The federal government on Wednesday dropped drunken driving and reckless driving charges against Bruce Springsteen, admitting that his blood-alcohol level was so low that it didn't warrant the charges.
The incident happened three months ago at the Gateway National Recreation Area in Springsteen's home state of New Jersey, but it came to light in early February at an awkward time for Jeep, which had just aired its Super Bowl ad featuring Springsteen. The ad, titled "The Middle," was a post-Trump call for Americans to come together and put differences aside.
Instead, Jeep put the ad aside, saying it was better to table it until more details were known. It would clearly be awkward for a car company to have someone with a DUI on his record as its spokesman.
Springsteen had also just performed Jan. 20 as part of President Joe Biden’s inauguration, singing “Land of Hope and Dreams” in front of the Lincoln Memorial.
But Springsteen was innocent until proven guilty, and the government failed to meet that burden. Springsteen was administered a breathalyzer test, and he registered a blood-alcohol level of .02 — far below the legal limit of .08.
Springsteen, in a court appearance on Wednesday, was cleared of the drunken driving and reckless driving charges — but did plead guilty to consuming alcohol in the federal park, which is not permitted. Gateway National Recreation Area. Better known as Sandy Hook, it is an Atlantic Ocean peninsula with views of the New York City skyline.
Facing a federal judge — the case was in federal court because the park is federal land — and more than 100 onlookers in a video conference, Springsteen admitted he knew it was illegal to consume alcohol at the park.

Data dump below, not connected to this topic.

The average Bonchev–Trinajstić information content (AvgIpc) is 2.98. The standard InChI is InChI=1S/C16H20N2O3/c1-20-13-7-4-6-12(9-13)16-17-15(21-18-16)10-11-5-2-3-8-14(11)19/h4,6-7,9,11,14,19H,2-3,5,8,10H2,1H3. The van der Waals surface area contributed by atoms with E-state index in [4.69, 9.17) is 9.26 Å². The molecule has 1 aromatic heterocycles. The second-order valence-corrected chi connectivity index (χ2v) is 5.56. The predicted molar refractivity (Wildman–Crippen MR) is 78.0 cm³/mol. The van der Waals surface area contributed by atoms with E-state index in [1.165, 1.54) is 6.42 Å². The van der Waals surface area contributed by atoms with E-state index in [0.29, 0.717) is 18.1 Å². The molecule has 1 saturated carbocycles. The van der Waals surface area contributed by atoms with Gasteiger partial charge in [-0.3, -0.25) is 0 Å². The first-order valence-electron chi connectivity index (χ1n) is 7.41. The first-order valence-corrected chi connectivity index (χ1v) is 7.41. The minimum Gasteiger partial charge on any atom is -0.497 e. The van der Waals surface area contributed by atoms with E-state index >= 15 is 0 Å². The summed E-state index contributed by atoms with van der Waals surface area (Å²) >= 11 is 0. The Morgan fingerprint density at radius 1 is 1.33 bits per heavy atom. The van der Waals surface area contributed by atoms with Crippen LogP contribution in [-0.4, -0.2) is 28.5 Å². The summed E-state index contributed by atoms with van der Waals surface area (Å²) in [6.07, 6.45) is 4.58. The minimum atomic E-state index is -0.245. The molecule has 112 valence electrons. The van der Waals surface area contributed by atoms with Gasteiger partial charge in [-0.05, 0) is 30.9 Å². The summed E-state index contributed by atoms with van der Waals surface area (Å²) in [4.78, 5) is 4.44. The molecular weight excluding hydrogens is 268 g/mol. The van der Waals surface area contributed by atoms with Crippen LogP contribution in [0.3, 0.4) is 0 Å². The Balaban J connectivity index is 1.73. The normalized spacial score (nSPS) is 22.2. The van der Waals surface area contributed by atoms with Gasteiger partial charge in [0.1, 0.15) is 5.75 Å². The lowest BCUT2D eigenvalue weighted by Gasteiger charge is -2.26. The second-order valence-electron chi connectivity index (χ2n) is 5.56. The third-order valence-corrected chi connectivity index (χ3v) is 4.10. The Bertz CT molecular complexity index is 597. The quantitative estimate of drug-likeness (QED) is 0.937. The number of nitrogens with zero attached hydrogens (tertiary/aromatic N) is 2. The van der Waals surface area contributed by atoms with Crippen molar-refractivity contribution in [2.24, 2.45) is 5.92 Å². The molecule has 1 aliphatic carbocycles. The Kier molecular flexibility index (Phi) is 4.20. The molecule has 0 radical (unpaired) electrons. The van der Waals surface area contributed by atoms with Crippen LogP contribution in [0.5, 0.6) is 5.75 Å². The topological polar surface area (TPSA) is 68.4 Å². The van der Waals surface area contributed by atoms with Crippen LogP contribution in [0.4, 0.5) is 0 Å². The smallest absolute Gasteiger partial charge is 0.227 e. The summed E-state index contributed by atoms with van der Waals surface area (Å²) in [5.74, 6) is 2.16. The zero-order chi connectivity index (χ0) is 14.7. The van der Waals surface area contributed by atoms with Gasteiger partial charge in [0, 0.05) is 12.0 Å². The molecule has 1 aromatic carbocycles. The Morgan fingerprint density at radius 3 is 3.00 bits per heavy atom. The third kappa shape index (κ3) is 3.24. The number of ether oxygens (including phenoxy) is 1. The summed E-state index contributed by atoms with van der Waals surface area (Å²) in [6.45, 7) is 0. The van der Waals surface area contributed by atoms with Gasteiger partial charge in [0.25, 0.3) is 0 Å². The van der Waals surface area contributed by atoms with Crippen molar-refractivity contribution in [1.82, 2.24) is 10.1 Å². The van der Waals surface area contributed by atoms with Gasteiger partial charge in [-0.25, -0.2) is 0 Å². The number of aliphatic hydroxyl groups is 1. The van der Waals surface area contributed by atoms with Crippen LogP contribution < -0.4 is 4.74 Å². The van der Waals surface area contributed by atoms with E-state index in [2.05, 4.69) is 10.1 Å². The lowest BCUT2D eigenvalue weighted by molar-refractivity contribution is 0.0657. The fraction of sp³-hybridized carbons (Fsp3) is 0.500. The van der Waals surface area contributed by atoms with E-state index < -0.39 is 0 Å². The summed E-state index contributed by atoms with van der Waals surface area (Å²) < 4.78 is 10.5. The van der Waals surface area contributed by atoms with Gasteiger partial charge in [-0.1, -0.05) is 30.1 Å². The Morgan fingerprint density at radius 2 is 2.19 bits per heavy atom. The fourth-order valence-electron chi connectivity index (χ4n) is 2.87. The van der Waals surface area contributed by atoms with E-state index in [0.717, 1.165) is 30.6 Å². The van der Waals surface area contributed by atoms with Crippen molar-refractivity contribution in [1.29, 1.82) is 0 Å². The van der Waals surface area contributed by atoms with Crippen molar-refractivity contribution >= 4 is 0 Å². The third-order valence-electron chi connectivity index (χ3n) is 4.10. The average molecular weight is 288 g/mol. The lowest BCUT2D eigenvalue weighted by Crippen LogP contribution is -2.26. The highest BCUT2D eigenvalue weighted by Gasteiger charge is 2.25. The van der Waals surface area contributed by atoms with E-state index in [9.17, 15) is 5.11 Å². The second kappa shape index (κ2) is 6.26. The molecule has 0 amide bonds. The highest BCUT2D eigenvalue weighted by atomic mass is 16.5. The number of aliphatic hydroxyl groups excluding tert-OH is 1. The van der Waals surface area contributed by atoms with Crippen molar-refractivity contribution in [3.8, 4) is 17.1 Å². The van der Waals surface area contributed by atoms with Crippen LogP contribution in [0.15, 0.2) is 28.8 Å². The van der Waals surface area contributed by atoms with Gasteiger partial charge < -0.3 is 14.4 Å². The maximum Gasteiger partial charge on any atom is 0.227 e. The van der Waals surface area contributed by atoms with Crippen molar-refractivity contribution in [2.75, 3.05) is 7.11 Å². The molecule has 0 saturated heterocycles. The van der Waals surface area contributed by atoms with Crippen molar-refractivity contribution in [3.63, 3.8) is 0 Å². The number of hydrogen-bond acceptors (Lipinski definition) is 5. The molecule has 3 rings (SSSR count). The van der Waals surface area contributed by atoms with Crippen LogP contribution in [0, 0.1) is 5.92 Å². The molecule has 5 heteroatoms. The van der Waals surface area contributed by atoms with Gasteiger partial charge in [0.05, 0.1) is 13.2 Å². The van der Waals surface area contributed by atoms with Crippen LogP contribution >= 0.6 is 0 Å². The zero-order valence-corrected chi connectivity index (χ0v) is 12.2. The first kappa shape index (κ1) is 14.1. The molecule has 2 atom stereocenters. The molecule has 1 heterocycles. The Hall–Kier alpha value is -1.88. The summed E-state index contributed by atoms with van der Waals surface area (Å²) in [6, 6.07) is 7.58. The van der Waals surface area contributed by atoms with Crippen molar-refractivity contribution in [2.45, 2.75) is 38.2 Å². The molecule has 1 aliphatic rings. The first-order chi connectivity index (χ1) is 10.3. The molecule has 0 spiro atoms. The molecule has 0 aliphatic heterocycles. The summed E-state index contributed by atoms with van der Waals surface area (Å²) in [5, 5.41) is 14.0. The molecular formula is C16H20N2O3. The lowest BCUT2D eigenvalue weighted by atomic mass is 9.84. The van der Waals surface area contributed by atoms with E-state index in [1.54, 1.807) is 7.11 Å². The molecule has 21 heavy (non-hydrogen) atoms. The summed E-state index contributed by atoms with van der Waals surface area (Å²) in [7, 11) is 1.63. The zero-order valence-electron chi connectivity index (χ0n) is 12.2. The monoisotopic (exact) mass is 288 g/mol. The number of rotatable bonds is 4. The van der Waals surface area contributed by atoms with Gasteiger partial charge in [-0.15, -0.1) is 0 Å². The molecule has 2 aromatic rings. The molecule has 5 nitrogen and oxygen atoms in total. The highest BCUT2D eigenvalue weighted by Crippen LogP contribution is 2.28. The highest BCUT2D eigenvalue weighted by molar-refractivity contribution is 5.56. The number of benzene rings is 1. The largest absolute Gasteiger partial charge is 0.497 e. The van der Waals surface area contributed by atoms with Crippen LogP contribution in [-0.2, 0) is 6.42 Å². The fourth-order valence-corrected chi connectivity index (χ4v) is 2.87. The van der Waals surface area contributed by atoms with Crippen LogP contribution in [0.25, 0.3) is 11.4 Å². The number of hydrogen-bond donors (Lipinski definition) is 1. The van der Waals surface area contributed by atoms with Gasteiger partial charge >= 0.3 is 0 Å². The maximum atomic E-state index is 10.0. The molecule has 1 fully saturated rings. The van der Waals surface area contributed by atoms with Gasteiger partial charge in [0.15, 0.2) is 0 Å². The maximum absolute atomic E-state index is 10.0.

“I had two small shots of tequila,” Springsteen said in response to questions from an assistant U.S. attorney.
U.S. Magistrate Anthony Mautone fined Springsteen $500, plus $40 in court fees. “Mr. Springsteen, I need to ask you how long you need to pay the fine,” the judge said.
“I think I can pay that immediately, your honor," Springsteen told Mautone.
The settlement led Jeep to resume airing a two-minute video it sponsored titled "The Middle" first shown during the Feb. 7 Super Bowl, in which Springsteen speaks of reuniting a divided America.
"As we stated previously, we paused the commercial until the facts were established," Jeep, a unit of Stellantis, said in a statement. "Now that the matter has been resolved, we are unpausing the film."
Spotify also launched a podcast this week called "Renegades: Born in the USA," featuring Springsteen and former President Barack Obama.
In an emailed statement, Springsteen lawyer Mitchell Ansell wrote that his client “is pleased with the outcome." Ansell pointed out that Springsteen has no criminal record of any kind.
According to a probable cause document written by park police at the time of the incident, Springsteen told a park officer he had been stopped by fans in the park, who had offered him a shot of tequila. He said he had drunk two shots in the previous 20 minutes and wouldn’t take a preliminary breath test.
Mautone, the judge, said Wednesday that the preliminary test is not required, and would not even have been admissible in court.
Assistant U.S. Attorney Adam Baker also noted that while Springsteen refused to take the preliminary test at the park, that test is not actually required by law. “He did submit to the legally required breath test when he was at the ranger station,” Barker told Judge Anthony Mautone.
After declining to take the field test, Springsteen was arrested. He was taken to the park's ranger station, where his blood-alcohol level came back at .02, a quarter of the legal limit in New Jersey, prosecutors said Wednesday. So it's somewhat unclear why a DUI charge even went forward.
The park officer wrote that he saw Springsteen take a shot of tequila and then get on his motorcycle. The officer wrote that the rocker “smelt strongly of alcohol” Nov. 14 and “had glassy eyes” and that there was a bottle of Patron tequila that was “completely empty.”
The report described Springsteen, 71, as “visibly swaying back and forth” during a field sobriety test and said he declined to provide a sample on an initial breath test.
Associated Press and Reuters was included in this report.